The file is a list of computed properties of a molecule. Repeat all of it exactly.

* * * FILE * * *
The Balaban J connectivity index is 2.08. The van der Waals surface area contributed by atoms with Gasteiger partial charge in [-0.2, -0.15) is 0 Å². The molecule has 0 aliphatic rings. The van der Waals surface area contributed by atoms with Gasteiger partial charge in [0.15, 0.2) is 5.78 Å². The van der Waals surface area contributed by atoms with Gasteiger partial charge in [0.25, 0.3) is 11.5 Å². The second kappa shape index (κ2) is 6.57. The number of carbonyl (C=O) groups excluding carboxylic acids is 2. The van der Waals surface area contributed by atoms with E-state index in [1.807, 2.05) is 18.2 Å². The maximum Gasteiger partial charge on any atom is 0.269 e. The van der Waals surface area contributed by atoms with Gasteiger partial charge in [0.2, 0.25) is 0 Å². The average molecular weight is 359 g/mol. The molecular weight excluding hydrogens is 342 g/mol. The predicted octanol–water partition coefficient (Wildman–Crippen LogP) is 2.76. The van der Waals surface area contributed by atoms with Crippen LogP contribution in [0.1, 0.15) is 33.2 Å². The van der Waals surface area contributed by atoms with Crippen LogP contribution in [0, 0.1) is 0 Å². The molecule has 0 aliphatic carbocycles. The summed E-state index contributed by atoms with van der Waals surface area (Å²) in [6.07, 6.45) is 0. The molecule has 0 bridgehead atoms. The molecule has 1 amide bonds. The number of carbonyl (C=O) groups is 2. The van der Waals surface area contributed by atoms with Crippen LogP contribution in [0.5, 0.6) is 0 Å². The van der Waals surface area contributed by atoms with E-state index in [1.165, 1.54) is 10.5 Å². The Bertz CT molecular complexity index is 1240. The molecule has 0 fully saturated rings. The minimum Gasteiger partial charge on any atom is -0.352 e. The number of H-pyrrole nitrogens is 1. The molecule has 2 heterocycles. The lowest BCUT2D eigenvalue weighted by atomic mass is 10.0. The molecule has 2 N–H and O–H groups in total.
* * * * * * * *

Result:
The Balaban J connectivity index is 2.08. The van der Waals surface area contributed by atoms with Gasteiger partial charge in [-0.2, -0.15) is 0 Å². The molecule has 0 aliphatic rings. The van der Waals surface area contributed by atoms with Gasteiger partial charge in [0.15, 0.2) is 5.78 Å². The van der Waals surface area contributed by atoms with Gasteiger partial charge in [0.25, 0.3) is 11.5 Å². The second kappa shape index (κ2) is 6.57. The number of carbonyl (C=O) groups excluding carboxylic acids is 2. The van der Waals surface area contributed by atoms with E-state index in [1.807, 2.05) is 18.2 Å². The maximum Gasteiger partial charge on any atom is 0.269 e. The van der Waals surface area contributed by atoms with Gasteiger partial charge in [0.2, 0.25) is 0 Å². The average molecular weight is 359 g/mol. The molecular weight excluding hydrogens is 342 g/mol. The predicted octanol–water partition coefficient (Wildman–Crippen LogP) is 2.76. The van der Waals surface area contributed by atoms with Crippen LogP contribution in [0.1, 0.15) is 33.2 Å². The van der Waals surface area contributed by atoms with Crippen LogP contribution in [0, 0.1) is 0 Å². The molecule has 0 aliphatic carbocycles. The summed E-state index contributed by atoms with van der Waals surface area (Å²) in [6.07, 6.45) is 0. The molecule has 0 bridgehead atoms. The molecule has 1 amide bonds. The number of carbonyl (C=O) groups is 2. The van der Waals surface area contributed by atoms with Crippen LogP contribution in [0.5, 0.6) is 0 Å². The van der Waals surface area contributed by atoms with E-state index in [1.165, 1.54) is 10.5 Å². The Bertz CT molecular complexity index is 1240. The molecule has 0 fully saturated rings. The minimum Gasteiger partial charge on any atom is -0.352 e. The number of H-pyrrole nitrogens is 1. The molecule has 2 heterocycles. The lowest BCUT2D eigenvalue weighted by atomic mass is 10.0. The molecule has 2 N–H and O–H groups in total.